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UVic’s deep-sea ‘droids’ studying new depths in waters off west coast

New monitoring devices tracking impact of climate change, changes in ocean conditions
Ocean Networks Canada will study new depths in one part of the northeast Pacific with its new deep-sea monitoring devices. Pictured is a deep sea octopus spotted at SGaan Kinghlas-Bowie Seamount Marine Protected Area. (Courtesy of Ocean Exploration Trust, Northeast Pacific Seamount Expedition Partners/ Ocean Networks Canada)

University of Victoria researchers are gathering data from depths never explored in an area off Canada’s west coast thanks to the deployment of new ocean monitoring devices.

Ocean Networks Canada (ONC), a UVic data-collecting facility, has launched five autonomous deep-sea Argo floats, which have garnered the nickname “droids of the deep.”

The cylindrical devices can collect vital ocean data while travelling up and down between the ocean’s surface and the seafloor.

The new floats are the first ones equipped with a dissolved oxygen sensor to explore depths below two kilometres in the northeast Pacific Ocean. That will help researchers assess the distribution of low-oxygen waters in the studied area.

“The deep waters of the northeast Pacific have been losing oxygen due to climate change, which threatens ecosystem stability,” ONC senior staff scientist Kohen Bauer said in a Tuesday (Dec. 5) news release.

The devices were deployed during expeditions led by Fisheries and Oceans Canada this year and are now transmitting ocean data.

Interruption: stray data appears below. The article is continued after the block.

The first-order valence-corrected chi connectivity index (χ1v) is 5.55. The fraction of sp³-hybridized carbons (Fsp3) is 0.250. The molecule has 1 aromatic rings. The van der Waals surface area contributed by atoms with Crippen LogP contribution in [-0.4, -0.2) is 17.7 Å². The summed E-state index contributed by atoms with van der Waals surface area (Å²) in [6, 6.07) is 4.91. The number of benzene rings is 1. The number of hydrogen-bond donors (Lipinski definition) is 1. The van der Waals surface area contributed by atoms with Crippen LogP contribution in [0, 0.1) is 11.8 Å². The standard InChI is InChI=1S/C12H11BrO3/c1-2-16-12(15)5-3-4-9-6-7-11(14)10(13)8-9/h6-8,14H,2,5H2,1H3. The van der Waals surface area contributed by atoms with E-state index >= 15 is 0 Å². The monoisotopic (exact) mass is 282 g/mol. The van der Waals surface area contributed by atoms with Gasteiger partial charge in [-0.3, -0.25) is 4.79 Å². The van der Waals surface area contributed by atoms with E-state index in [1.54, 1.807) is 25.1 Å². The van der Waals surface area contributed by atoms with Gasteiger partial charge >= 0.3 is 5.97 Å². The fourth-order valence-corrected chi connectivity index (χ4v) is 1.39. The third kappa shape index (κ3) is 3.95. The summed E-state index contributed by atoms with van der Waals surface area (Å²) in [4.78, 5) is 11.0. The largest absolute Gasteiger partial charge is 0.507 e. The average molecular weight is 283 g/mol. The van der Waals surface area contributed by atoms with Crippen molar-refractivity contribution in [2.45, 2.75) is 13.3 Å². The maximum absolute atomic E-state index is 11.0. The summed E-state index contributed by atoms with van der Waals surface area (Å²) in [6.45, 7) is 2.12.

Most of the 3,800 floats operating in waters worldwide can only reach two kilometres below the surface, but Ocean Networks Canada’s new droids can reach two times that depth. The agency’s CEO Kate Moran said more than half of the ocean’s volume lies below 2,000 metres, so the new floats will improve understanding of the sea and the impacts of a warming climate.

The positioning of Ocean Networks Canada’s five new autonomous deep-sea monitoring floats in the northeast Pacific. (Courtesy of the Argo Program)

The machines can also measure temperature, seawater salinity, pressure and the amount of oxygen gas in seawater, which most marine species rely on to survive, ONC said.

“With early detection, there is potential for protecting coastal aquaculture industry resources before low oxygen conditions emerge,” Moran said.

After collecting data from the depths, the battery-powered devices ascend until they breach the surface, at which point they relay the oceanic readings via satellite before submerging again to restart the information-gathering cycle.

ONC said the deployments expand the Canadian contributions to the Argo program, the largest ocean climate monitoring system in the world. The program is bringing more certainty to global heat storage estimates, which the UVic monitoring agency said will help projections on sea level rise.

Internationally, the Argo programs are expected to help identify ocean heat waves and its tracking of salinity data allows for global rainfall and ocean circulation patterns to be studied.

READ: Expedition explores supervolcanoes and deep-sea firsts in B.C. waters

Jake Romphf

About the Author: Jake Romphf

In early 2021, I made the move from the Great Lakes to Greater Victoria with the aim of experiencing more of the country I report on.
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